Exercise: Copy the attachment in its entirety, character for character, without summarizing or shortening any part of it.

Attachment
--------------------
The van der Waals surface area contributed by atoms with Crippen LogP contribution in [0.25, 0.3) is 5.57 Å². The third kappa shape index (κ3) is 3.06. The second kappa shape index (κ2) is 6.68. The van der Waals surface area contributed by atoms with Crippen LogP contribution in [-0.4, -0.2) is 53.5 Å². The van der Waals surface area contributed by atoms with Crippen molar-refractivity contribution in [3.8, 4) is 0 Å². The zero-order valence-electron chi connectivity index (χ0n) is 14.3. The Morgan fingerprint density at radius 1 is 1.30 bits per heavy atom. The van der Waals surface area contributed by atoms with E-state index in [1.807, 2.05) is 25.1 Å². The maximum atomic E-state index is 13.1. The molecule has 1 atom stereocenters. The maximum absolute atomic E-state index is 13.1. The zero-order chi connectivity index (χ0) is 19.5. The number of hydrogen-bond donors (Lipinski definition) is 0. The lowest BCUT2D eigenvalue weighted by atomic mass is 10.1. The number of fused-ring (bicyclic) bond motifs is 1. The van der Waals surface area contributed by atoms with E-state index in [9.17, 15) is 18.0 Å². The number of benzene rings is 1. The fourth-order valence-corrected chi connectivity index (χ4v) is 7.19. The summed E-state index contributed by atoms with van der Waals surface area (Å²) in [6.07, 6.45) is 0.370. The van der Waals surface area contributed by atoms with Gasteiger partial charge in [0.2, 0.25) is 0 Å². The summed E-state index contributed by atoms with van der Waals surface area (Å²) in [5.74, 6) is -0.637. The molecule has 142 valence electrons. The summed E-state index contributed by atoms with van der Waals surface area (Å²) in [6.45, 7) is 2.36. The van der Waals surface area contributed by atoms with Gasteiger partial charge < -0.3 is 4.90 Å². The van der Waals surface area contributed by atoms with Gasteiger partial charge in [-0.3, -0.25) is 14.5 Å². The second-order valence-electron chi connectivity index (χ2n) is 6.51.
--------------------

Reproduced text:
The van der Waals surface area contributed by atoms with Crippen LogP contribution in [0.25, 0.3) is 5.57 Å². The third kappa shape index (κ3) is 3.06. The second kappa shape index (κ2) is 6.68. The van der Waals surface area contributed by atoms with Crippen LogP contribution in [-0.4, -0.2) is 53.5 Å². The van der Waals surface area contributed by atoms with Crippen molar-refractivity contribution in [3.8, 4) is 0 Å². The zero-order valence-electron chi connectivity index (χ0n) is 14.3. The Morgan fingerprint density at radius 1 is 1.30 bits per heavy atom. The van der Waals surface area contributed by atoms with E-state index in [1.807, 2.05) is 25.1 Å². The maximum atomic E-state index is 13.1. The molecule has 1 atom stereocenters. The maximum absolute atomic E-state index is 13.1. The zero-order chi connectivity index (χ0) is 19.5. The number of hydrogen-bond donors (Lipinski definition) is 0. The lowest BCUT2D eigenvalue weighted by atomic mass is 10.1. The number of fused-ring (bicyclic) bond motifs is 1. The van der Waals surface area contributed by atoms with E-state index in [9.17, 15) is 18.0 Å². The number of benzene rings is 1. The fourth-order valence-corrected chi connectivity index (χ4v) is 7.19. The summed E-state index contributed by atoms with van der Waals surface area (Å²) in [6.07, 6.45) is 0.370. The van der Waals surface area contributed by atoms with Gasteiger partial charge in [0.2, 0.25) is 0 Å². The summed E-state index contributed by atoms with van der Waals surface area (Å²) in [5.74, 6) is -0.637. The molecule has 142 valence electrons. The summed E-state index contributed by atoms with van der Waals surface area (Å²) in [6.45, 7) is 2.36. The van der Waals surface area contributed by atoms with Gasteiger partial charge < -0.3 is 4.90 Å². The van der Waals surface area contributed by atoms with Gasteiger partial charge in [-0.3, -0.25) is 14.5 Å². The second-order valence-electron chi connectivity index (χ2n) is 6.51.